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Further East Into the Guajira Peninsula

Cabo de la Vela, Colombia – Since my watch broke a few days ago and I’ve been sleeping in hammocks near beaches without electricity and have been operating purely on a solar schedule I can’t tell you the time, day of the week or date without thinking really hard about it. Actually, I couldn’t tell [...]

Sunset in Cabo de la Vela

Cabo de la Vela, Colombia –

Since my watch broke a few days ago and I’ve been sleeping in hammocks near beaches without electricity and have been operating purely on a solar schedule I can’t tell you the time, day of the week or date without thinking really hard about it. Actually, I couldn’t tell you the date no matter how hard I thought but the time I can guesstimate pretty well based on my shadow. I probably should have ditched the watch a long, long time ago.

From what I guesstimate I was out of my hammock, packed up and trodding down the road back to town by around 10:30 this morning. I wasn’t sure what to expect from the day ahead but my goal was to get to a town called Cabo de la Vela. Cabo, for short, isn’t located in any location people would call easy-to-reach. First off, if you try looking up the town on Google maps you won’t even find it. The name ‘El Cabo’ in Google is the closest thing that you’ll find which seems to mark a general location than an actual place three quarters of the way out on the La Guajira Peninsula. This immediately makes the place out of the way for most travelers. As far east as most venture is an hour outside of Santa Marta to Tayrona National Park. Palomino, where I was now leaving was already an hour further east than Tayrona. Further off the generally trodden path was where I was headed.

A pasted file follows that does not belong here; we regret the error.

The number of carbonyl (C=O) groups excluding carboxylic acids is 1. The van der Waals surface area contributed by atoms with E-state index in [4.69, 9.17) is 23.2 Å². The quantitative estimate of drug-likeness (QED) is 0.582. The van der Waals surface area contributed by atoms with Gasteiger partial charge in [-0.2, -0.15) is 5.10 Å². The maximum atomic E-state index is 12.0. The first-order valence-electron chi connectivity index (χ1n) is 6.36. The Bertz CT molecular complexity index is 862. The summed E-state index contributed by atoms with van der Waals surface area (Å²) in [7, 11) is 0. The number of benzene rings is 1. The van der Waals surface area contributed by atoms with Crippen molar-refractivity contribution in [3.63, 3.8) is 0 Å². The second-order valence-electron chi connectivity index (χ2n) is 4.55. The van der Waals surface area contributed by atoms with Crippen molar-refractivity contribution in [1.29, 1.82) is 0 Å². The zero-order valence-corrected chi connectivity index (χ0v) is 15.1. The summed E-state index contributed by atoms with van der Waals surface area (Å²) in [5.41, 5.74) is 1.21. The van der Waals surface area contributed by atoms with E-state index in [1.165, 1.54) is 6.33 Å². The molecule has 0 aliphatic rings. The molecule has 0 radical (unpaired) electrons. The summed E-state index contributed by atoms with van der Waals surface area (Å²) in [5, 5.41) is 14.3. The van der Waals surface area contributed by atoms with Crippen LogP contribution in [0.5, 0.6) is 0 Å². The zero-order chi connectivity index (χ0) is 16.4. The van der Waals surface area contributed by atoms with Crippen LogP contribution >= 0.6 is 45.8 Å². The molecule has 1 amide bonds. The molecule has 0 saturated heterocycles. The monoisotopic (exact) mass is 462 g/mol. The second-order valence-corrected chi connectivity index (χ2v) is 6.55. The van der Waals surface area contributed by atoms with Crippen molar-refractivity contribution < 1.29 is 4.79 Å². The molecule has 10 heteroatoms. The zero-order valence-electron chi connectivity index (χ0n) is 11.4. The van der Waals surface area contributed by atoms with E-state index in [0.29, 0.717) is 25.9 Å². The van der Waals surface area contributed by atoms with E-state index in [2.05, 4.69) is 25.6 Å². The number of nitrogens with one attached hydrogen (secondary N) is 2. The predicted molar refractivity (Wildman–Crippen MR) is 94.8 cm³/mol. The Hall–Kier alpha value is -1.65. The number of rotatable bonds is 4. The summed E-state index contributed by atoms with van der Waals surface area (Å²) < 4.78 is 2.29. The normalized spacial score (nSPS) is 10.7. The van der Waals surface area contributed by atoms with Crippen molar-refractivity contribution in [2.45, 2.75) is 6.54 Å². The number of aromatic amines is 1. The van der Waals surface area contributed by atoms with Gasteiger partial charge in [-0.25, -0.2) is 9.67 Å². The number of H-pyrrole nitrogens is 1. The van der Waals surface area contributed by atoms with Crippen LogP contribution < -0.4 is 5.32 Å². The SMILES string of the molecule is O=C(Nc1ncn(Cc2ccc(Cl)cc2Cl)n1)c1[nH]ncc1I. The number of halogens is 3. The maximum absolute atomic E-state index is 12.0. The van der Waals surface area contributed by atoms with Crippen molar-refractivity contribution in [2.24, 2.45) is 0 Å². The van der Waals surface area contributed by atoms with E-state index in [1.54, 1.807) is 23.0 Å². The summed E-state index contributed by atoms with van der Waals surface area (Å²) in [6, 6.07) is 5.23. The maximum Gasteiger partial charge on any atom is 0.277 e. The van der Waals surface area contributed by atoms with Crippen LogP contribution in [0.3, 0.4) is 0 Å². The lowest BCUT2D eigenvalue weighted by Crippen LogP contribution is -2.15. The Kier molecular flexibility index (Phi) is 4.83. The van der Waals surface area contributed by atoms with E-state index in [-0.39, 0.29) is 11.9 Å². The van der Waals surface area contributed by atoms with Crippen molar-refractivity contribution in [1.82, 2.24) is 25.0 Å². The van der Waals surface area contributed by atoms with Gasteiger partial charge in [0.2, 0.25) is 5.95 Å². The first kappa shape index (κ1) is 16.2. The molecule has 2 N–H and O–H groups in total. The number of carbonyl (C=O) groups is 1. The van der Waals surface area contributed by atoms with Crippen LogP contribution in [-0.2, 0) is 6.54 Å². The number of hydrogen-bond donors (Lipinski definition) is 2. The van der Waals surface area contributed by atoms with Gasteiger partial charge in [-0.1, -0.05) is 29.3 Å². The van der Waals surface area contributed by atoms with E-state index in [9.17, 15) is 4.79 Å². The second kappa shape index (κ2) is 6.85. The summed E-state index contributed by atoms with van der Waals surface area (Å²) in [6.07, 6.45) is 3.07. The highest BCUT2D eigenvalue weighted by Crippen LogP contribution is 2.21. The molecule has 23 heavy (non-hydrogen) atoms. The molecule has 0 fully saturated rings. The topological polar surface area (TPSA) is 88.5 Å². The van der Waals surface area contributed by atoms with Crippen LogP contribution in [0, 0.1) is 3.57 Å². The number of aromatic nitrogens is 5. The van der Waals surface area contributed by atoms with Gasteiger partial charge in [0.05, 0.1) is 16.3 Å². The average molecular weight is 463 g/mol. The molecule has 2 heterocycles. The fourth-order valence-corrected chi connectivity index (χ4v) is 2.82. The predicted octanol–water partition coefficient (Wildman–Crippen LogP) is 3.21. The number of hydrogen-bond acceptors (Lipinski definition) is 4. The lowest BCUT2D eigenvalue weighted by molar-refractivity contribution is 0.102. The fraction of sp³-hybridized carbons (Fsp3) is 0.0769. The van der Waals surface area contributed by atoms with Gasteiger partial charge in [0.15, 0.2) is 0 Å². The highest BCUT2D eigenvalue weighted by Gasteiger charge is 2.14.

The paved road for Cabo stretches on for another three and a half hours before ending in the small town of Uribia. An outpost with some semblance of civilization from which dirt roads stretch out into the dry heat, flood plains and shrubby bushes of the peninsula’s nothingness. For me it was just a connection point and the last stop with an ATM.

Transport to Cabo de la Vela

One of the mud covered 4x4's that takes you out to Cabo